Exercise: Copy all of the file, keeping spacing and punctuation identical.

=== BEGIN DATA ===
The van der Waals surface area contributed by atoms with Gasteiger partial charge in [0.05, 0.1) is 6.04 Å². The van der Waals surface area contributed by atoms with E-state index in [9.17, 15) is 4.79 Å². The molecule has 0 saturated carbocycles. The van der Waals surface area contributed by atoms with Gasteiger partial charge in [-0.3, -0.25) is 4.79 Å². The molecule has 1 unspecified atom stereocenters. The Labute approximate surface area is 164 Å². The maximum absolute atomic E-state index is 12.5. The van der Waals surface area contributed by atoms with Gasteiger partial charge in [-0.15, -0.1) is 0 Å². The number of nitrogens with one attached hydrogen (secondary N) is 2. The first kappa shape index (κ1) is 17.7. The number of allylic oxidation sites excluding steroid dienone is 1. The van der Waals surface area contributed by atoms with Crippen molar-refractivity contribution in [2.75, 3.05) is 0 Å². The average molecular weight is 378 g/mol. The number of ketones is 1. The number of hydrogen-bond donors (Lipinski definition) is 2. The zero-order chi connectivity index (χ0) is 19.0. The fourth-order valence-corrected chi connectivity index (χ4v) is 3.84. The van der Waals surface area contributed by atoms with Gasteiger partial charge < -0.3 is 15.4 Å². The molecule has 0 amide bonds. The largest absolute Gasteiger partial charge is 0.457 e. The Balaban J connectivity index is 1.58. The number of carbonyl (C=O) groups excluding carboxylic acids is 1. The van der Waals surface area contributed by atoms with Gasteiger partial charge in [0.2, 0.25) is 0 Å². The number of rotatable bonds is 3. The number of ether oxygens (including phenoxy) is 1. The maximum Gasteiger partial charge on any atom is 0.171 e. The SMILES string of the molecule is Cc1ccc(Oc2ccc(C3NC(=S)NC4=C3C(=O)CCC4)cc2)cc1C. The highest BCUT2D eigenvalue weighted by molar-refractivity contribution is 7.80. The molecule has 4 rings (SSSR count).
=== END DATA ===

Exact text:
The van der Waals surface area contributed by atoms with Gasteiger partial charge in [0.05, 0.1) is 6.04 Å². The van der Waals surface area contributed by atoms with E-state index in [9.17, 15) is 4.79 Å². The molecule has 0 saturated carbocycles. The van der Waals surface area contributed by atoms with Gasteiger partial charge in [-0.3, -0.25) is 4.79 Å². The molecule has 1 unspecified atom stereocenters. The Labute approximate surface area is 164 Å². The maximum absolute atomic E-state index is 12.5. The van der Waals surface area contributed by atoms with Gasteiger partial charge in [-0.15, -0.1) is 0 Å². The number of nitrogens with one attached hydrogen (secondary N) is 2. The first kappa shape index (κ1) is 17.7. The number of allylic oxidation sites excluding steroid dienone is 1. The van der Waals surface area contributed by atoms with Crippen molar-refractivity contribution in [2.75, 3.05) is 0 Å². The average molecular weight is 378 g/mol. The number of ketones is 1. The number of hydrogen-bond donors (Lipinski definition) is 2. The zero-order chi connectivity index (χ0) is 19.0. The fourth-order valence-corrected chi connectivity index (χ4v) is 3.84. The van der Waals surface area contributed by atoms with Gasteiger partial charge < -0.3 is 15.4 Å². The molecule has 0 amide bonds. The largest absolute Gasteiger partial charge is 0.457 e. The Balaban J connectivity index is 1.58. The number of carbonyl (C=O) groups excluding carboxylic acids is 1. The van der Waals surface area contributed by atoms with Gasteiger partial charge in [0.2, 0.25) is 0 Å². The number of rotatable bonds is 3. The number of ether oxygens (including phenoxy) is 1. The maximum Gasteiger partial charge on any atom is 0.171 e. The SMILES string of the molecule is Cc1ccc(Oc2ccc(C3NC(=S)NC4=C3C(=O)CCC4)cc2)cc1C. The highest BCUT2D eigenvalue weighted by molar-refractivity contribution is 7.80. The molecule has 4 rings (SSSR count).